Skip to main content

Gendercide: The Missing Women?

Gendercide: The Missing Women?

Gendercide: The Missing Women?


Considerably larger male than female populations in some countries in Asia as well as in Europe have led to concerns in the European Parliament about the discrimination against young girls that could lead to sex selective practices such as neglect, sex selective abortions, or even infanticide. This study by the Overseas Development Institute, UK (project lead) and Ecologic Institute provides the European Parliament with an overview of the causes, current trends, consequences, and policy challenges of sex selective practices, focusing particularly on China and India. It provides some recommendations for the European Parliament as to how these challenges can be addressed. The study is available for download.

The world may be "missing" as many as 100 million women, stated Amartya Sen in 1990 referring to the sex-selective practices favoring males that are practiced in several countries, primarily in Central and South-East Asia. These practices have shifted from infanticide, practiced for many decades, to "modern" techniques such as sex selective abortions, to secure male offspring. Countries in which these practices occur often tend to have ratios of males to females at birth that are higher than the biologically normal rate of 102 to 106 males per 100 females. In China, for example, 118 boys were born for every 100 girls in 2011 and in India the figure was 109 boys per 100 girls. The distorted ratios that mainly occur for second or third born children have persisted despite the existence of legislation against sex-selective abortion and female infanticide.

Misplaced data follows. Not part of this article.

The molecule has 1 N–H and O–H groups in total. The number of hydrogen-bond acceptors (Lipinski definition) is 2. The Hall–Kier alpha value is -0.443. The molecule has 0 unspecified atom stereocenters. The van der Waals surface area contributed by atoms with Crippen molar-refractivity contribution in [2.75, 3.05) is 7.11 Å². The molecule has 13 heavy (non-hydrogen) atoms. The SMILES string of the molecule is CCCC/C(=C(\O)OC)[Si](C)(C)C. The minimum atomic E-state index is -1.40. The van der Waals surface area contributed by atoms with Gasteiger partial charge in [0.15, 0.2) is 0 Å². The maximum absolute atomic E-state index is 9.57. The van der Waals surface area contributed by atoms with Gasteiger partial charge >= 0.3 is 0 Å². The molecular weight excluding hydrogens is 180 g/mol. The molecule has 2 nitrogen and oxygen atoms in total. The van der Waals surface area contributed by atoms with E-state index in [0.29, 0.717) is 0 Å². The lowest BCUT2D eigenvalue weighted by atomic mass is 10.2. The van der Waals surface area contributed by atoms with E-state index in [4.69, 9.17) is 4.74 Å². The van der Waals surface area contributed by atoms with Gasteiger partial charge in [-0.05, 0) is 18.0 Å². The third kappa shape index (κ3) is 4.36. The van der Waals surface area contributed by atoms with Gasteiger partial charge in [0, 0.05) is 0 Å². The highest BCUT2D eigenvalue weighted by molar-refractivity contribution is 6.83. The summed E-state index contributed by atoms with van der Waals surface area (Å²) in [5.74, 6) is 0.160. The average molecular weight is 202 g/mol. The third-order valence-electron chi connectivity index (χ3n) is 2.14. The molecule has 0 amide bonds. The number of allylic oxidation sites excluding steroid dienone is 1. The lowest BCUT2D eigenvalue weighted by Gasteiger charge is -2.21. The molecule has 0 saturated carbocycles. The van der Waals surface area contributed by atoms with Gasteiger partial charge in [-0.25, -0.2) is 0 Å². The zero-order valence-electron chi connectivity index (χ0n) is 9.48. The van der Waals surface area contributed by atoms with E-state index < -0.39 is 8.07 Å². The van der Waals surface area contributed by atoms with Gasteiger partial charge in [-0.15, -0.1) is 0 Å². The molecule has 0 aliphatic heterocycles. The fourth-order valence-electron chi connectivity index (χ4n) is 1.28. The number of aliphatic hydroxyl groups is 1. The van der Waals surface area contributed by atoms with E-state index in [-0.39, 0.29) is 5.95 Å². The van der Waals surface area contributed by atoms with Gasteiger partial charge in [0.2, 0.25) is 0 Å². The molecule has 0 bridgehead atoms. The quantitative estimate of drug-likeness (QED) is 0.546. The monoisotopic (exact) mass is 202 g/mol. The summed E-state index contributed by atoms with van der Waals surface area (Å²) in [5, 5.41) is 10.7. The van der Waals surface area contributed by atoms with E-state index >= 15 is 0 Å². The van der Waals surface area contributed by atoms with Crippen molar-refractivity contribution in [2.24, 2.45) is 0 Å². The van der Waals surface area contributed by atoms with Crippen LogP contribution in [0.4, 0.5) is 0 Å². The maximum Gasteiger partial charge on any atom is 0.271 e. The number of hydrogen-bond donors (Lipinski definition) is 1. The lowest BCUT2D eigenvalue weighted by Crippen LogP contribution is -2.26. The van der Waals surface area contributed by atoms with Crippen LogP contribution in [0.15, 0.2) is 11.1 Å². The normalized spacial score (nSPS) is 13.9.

The authors of the study discuss three main factors that contributed to growing sex imbalance in the late 20th century:

  1. fertility rates fell in Asia (especially in China after it introduced the one-child policy);
  2. ultrasound became widely available and made it possible to determine the sex of a fetus; and
  3. policy was unable to change the deeply rooted cultural preference for sons.

The dominance of men over women in these countries can have negative effects on society. For men, it becomes harder to find partners, which can in turn cause mental anxiety and lead to social exclusion. Some studies have also found evidence that a male-dominant population has greater incidence of crime, human rights violations, prostitution, drug trafficking and sexually transmitted diseases. The mistreatment of women and the pressure they face for having male offspring has also led to higher female suicide rates in some of these countries.

Despite these negative consequences, sex selection practices are difficult to eradicate due to their profitability for medical staff and suppliers of equipment, and the deeply rooted views on the supremacy of male sex in these cultures. Nonetheless, the authors are optimistic that sex-selective practices in China and India have already reached their peak and are starting to decrease in response to international attention, improved opportunities for women and, to a certain extent, legislation.

At the end of the study, the authors recommend the European Parliament to highlight the topic of women’s rights in its sub-committees, especially those focusing on development and cooperation, as well as in their country-specific delegations in order to make the topic more relevant across various policy fields.

The results of this study were presented to the European Parliament in June 2012.

The study [pdf, 885 kB, English, French] is available for download.

More content from this project

Karin Beese
Project ID
developing countries, development policy, gender, gendercide
India, China